The debate over what exactly is conservatism has grown thornier and more immediate over the last year.  There is a sense among the intellectual Right that the prevailing orthodoxy of Buckleyism is inadequate and outmoded, that it can’t really address the problems of our age and culture.  Indeed, this essay explores the idea that conservatives essentially abandoned the culture in favor of political victories.  The sad commentary on that decision, which made sense in the 1950s and 1960s, is that our political victories are hollow.  Without the culture, political victory merely forestalls progressive dominance for a season—the brakes are tapped, but the machine doesn’t stop.

These are sobering but necessary ideas to consider.  I spoke with a friend on the phone earlier in the week; he claimed that traditional conservatives and Christians have lost the culture wars.  I prefer to think that we’re losing the culture wars, but that there is still hope of a rear-guard action or some kind of renewal.  Either way, it’s an uphill battle, a Pickett’s Charge.

With that, here is June 2019’s “”Conservative Inheritance“:

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TBT: Sailer and Spotted Toad on Education

The grand experiment in online learning continues apace, although it is (somewhat thankfully) reaching its summer-bound conclusion.  Unlike many colleagues and teachers I’ve spoken with about the hasty transition, I have thoroughly enjoyed the distance learning experience, but I am thankful for the advent of summer.

Recording lectures can be a marathon effort, not unlike actual classroom teaching, requiring rapid shifting from one topic to the next.  I try to record “horizontally”—that is, I try to record multiple lectures for the same class or subject at once—rather than “vertically”—recording for each day’s classes—as “horizontal” recording allows my mind to stay fixed on a single track, but this week I’ve been a “vertical” recorder.  Yesterday I recorded a review lecture on Jefferson’s presidency (with a dash of Madison and the origins of the War of 1812), then a review lesson on Congress, then a Music lesson about the Phrygian mode.  I call myself a “Renaissance Man” in the post below; I might be right!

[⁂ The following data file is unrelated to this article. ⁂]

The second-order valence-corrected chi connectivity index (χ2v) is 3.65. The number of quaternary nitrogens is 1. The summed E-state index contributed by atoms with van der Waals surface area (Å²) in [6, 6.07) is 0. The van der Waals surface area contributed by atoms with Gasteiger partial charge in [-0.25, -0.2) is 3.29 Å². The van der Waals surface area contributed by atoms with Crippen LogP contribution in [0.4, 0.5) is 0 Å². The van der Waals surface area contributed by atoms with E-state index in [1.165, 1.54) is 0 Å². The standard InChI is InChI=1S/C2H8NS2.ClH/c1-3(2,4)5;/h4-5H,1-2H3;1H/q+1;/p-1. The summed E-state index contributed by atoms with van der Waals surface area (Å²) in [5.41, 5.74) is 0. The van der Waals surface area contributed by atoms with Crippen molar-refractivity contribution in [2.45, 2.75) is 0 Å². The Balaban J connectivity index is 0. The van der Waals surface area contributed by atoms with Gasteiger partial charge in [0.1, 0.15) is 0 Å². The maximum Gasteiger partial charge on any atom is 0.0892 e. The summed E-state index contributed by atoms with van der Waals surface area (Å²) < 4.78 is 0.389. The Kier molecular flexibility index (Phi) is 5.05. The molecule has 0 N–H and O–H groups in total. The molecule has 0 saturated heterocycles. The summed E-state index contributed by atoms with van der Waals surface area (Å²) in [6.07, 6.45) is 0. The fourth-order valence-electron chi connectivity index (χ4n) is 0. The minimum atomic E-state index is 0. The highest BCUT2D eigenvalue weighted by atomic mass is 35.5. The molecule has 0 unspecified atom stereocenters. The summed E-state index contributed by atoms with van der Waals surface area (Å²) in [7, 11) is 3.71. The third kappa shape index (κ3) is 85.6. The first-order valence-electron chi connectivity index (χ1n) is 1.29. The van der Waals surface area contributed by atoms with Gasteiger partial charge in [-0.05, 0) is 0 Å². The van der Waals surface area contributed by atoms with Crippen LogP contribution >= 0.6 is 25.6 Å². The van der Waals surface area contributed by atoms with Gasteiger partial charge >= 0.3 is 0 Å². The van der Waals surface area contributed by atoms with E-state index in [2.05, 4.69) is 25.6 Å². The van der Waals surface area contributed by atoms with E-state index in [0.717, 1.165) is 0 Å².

Of course, almost all of teaching is, as one colleague recently put it, “rebuilding a plane while it’s in mid-air.”  A beautiful, gleaming craft takes off confidently in August; by Labor Day, you’re buffing out the first spots and adjusting the navigational systems; by October, you’ve replaced the entire fuselage.  Christmas is a lonely island in the South Pacific where you refuel and make calculations for the next leg of the journey, which feels like flying over 6000 miles of ocean with no land in site.  From January to Spring Break the plane pretty much gets rebuilt entirely, until it’s no longer properly the plane you begin with.

By summer, you’re flying the glider the Wright Brothers flew at Kitty Hawk, and not the F-16 or B-52 or 747 you started with for the year.  Not only that, but your canvas wings are punctured and your tail-fin is missing.  You’re not even worried about saving the plane at this point—you’re just trying to land somewhere without killing yourself or anyone else.

But I digress.  It’s been, overall, a pleasant experience since day one, for reasons detailed elsewhere, and my Kitty Hawk glider is looking more like an F-16 at this point in the year than it usually does.

In casting about for this week’s edition of TBT, I stumbled upon this post from nearly a year ago, a look at Steve Sailer’s review of blogger (and former NYC science teacher) Spotted Toad‘s book 3 Ways of Going on a Field Trip: Stories about Teaching and Learning, which I read shortly after writing this blog post.  The book is a short read, and quite good, as it details the challenges a young Toad faced in adapting to the chaos of an inner city Middle School Science classroom.

With my own summer vacation approaching, and the blog focusing more and more lately on education, I’m kicking around the idea of putting together an eBook with my own reflections on teaching, with some unorthodox proposals about what the field could look like in the future.  Spotted Toad’s work could be a source of inspiration.

Regardless, here is May 2019’s “Sailer and Spotted Toad on Education“:

Demographer Steve Sailer has a review on Taki’s Magazine of a new book from blogger Spotted Toad.  The book, 13 Ways of Going on a Field Trip: Stories about Teaching and Learning, is a narrative memoir detailing Toad’s decade teaching in public schools in the Bronx.

Sailer, a dedicated statistician in his own right, lauds Spotted Toad’s statistics-laden blog, but points out that his memoir eschews statistics in favor of narrative.  This focus on narrative, as Sailer points out, does not detract from the book’s insights about education, but makes them more viscerally real for the lay reader.